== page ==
Future Of Work Would Be Best Described As Constant 'Change'

During a crisis, the leader should focus on key stakeholders and critical stakeholder needs. Keep that at the forefront and develop an actionable plan to guide the response and hence the outcome: Shailja Dutt, Stellar Search


In today’s workplaces, Emotional Intelligence is considered as a more important attribute as than Intellectual Intelligence. Organisations across the world are hiring CEOs rich in emotional intelligence over intellectual intelligence.   

Due to their ability to empathize and connect with people around them, people with high EQ make great leaders and team players. High EQ leaders increase workplace happiness, increase employees’ confidence and make room for an open channel of communication. Leaders with high EQ create culture-driven organizations that perform at their peak due to the power of mission and teamwork.

Shailja Dutt, Founder, and Chairperson, Stellar Search talks about crisis management for leaders, organisations of the future and preparing for skills of the future.

How should leaders handle the crisis in an organisation? How should you keep the employee motivated?

Despite organisations having a “crisis ready culture” or contingency plans/business continuity plans in place, the finest examples of adept crisis management also act as great lessons in leadership.

  1. Good leaders demonstrate both Adeptness & Adaptability whilst managing a crisis.
  2. They exemplify high EQ during a crisis with a focus on managing relationships and not transactions
  3. They communicate, and often over-communicate.

During a crisis, the leader should focus on key stakeholders and critical stakeholder needs. Keep that at the forefront and develop an actionable plan to guide the response and hence the outcome. My mantra in both personal and professional crisis has always been:

  1. Don’t React
  2. Don’t promise something you cannot deliver
  3. Don’t Play the blame game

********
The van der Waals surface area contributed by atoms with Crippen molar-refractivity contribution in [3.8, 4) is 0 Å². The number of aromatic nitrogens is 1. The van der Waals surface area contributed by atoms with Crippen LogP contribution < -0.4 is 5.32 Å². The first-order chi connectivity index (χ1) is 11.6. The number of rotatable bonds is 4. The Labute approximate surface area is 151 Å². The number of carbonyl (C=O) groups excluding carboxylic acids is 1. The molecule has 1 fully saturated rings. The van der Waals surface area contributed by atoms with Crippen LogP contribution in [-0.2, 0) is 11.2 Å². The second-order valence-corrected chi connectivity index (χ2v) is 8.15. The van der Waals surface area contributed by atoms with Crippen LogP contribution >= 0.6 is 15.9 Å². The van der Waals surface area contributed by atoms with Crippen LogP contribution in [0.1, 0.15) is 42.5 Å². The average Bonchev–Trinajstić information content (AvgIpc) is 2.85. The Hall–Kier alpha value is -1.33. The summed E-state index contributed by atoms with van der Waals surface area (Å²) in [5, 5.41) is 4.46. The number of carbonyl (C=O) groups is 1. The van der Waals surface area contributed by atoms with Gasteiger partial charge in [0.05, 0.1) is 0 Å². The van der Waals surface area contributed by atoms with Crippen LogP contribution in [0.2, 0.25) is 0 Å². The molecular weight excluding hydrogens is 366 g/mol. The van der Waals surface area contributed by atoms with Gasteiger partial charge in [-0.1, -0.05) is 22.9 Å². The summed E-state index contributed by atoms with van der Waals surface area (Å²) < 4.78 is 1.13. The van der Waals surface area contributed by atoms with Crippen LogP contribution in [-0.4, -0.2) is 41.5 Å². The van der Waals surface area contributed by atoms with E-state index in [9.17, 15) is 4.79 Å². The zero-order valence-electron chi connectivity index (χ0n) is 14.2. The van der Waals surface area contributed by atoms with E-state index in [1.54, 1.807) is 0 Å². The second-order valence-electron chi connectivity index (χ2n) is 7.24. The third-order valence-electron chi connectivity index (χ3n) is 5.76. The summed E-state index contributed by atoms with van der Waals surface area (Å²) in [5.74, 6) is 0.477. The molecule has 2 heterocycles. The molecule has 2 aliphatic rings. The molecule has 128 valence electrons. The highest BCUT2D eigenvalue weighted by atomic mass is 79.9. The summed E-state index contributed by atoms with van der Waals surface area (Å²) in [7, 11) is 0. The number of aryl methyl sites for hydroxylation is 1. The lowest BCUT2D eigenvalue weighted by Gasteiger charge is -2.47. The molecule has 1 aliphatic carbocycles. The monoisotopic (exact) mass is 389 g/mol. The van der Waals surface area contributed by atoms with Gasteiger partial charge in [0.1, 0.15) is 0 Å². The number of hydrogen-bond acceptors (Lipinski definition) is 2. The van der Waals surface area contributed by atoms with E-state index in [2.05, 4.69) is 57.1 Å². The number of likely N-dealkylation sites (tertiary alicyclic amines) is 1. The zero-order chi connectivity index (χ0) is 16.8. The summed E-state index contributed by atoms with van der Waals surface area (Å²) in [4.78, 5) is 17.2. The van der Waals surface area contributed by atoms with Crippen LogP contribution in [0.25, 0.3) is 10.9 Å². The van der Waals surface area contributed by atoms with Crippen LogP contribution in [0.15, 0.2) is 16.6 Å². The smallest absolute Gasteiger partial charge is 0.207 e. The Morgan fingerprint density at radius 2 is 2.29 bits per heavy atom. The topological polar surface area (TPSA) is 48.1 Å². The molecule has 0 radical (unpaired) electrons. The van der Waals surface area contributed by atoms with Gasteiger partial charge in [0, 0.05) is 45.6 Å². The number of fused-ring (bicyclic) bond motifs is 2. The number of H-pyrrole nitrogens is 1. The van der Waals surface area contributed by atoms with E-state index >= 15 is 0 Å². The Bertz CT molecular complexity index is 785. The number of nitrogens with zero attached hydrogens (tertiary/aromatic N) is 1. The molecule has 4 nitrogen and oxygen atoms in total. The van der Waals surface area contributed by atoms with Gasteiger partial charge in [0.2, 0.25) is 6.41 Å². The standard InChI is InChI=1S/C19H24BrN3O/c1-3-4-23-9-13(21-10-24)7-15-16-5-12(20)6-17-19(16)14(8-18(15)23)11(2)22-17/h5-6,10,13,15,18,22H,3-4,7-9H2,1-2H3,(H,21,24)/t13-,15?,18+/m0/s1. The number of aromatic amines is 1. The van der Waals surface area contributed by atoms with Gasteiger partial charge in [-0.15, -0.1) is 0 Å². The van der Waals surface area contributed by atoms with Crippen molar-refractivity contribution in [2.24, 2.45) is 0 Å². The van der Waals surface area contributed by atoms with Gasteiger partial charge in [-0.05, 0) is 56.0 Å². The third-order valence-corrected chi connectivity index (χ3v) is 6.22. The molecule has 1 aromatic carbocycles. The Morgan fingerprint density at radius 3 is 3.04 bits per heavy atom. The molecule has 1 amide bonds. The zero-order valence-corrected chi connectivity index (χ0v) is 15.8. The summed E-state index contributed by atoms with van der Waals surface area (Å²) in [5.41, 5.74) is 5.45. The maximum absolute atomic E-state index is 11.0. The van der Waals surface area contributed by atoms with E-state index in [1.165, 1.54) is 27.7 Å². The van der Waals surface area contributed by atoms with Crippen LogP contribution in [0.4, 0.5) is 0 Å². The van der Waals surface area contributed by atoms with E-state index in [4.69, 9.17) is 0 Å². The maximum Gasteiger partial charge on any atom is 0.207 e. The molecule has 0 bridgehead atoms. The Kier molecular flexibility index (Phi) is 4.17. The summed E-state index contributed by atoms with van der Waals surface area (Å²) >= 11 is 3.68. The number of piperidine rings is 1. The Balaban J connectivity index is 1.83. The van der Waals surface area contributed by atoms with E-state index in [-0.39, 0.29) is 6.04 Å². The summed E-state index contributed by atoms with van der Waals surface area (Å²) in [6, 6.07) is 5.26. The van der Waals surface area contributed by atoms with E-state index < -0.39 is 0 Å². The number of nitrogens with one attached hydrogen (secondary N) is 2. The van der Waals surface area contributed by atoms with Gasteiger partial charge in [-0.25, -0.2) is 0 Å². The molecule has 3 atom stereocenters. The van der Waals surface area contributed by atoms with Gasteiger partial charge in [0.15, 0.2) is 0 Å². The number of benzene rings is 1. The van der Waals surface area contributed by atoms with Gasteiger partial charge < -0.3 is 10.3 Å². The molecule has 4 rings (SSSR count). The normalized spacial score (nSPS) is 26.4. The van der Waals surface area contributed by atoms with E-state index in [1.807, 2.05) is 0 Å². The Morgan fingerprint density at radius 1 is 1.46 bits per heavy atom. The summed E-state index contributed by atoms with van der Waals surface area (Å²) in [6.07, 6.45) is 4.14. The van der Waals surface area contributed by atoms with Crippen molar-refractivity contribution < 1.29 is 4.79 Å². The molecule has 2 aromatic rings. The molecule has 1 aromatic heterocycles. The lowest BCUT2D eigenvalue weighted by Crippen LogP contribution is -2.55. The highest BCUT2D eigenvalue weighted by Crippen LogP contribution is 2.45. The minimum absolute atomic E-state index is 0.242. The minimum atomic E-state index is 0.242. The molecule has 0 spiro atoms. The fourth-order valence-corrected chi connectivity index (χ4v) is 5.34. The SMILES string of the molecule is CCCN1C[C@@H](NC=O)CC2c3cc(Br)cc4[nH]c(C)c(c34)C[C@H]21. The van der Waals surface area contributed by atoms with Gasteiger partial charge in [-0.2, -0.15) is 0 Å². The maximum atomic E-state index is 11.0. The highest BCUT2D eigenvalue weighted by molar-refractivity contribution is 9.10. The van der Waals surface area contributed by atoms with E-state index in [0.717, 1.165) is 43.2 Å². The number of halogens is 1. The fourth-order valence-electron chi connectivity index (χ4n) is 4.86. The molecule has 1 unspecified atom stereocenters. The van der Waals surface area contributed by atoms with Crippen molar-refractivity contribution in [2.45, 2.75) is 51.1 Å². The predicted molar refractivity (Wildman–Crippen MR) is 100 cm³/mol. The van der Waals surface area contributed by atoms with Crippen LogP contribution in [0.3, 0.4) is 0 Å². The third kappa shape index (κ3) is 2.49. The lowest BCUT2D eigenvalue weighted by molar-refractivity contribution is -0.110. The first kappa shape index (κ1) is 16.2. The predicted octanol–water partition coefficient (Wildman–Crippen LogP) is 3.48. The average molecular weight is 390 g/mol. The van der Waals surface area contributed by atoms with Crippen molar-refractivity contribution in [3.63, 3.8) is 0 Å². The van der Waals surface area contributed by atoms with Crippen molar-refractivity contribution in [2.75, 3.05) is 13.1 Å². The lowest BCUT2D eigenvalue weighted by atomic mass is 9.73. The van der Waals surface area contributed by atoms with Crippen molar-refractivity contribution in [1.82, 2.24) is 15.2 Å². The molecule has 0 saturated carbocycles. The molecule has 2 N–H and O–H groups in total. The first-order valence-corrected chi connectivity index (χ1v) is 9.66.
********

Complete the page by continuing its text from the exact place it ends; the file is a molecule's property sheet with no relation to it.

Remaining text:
4. Delegate tactical actions to a Deputy/ trusted advisor/ external consultant
  5. Focus on the end game

Employee morale can get hugely affected in a crisis and nothing brings a team closer than working to resolve a tough situation together. It’s critical for the leader, during a crisis, to encourage, coach and mentor his team, creating open channels for two-way communication and continuing to measure performance and metrics with rigor, which allows for regular reviews.

What will define organisations of the future? How will the future of work shape up?

In a digitally disruptive world, as traditional hierarchies are crumbling to make way for leaner, flatter, network/ecosystem led businesses, future organisations are redesigning for greater agility to adapt to change. 

Organisations of the future are rewarding customer-centric design thinking, making talent completely mobile, and making performance management dynamic, all in real-time. These intrapreneurial organisations are democratising learning & encouraging innovation on the fly.

I would best describe the future of work as defined by one constant, “Change”.

As the future of work changes, how do leaders prepare for the skills of tomorrow? 

Intelligent leadership will define the success of organisations of the future. Leaders of the future must be network intelligent, resilient, agile, adaptable but largely must be able to communicate & influence without authority.

Our future will demand leaders that thrive in ambiguity and embrace change.

In such a scenario, recruitment and people development will take center stage as organisations build teams that are mobile, agile, focussed, collaborative and thrive on innovation and change.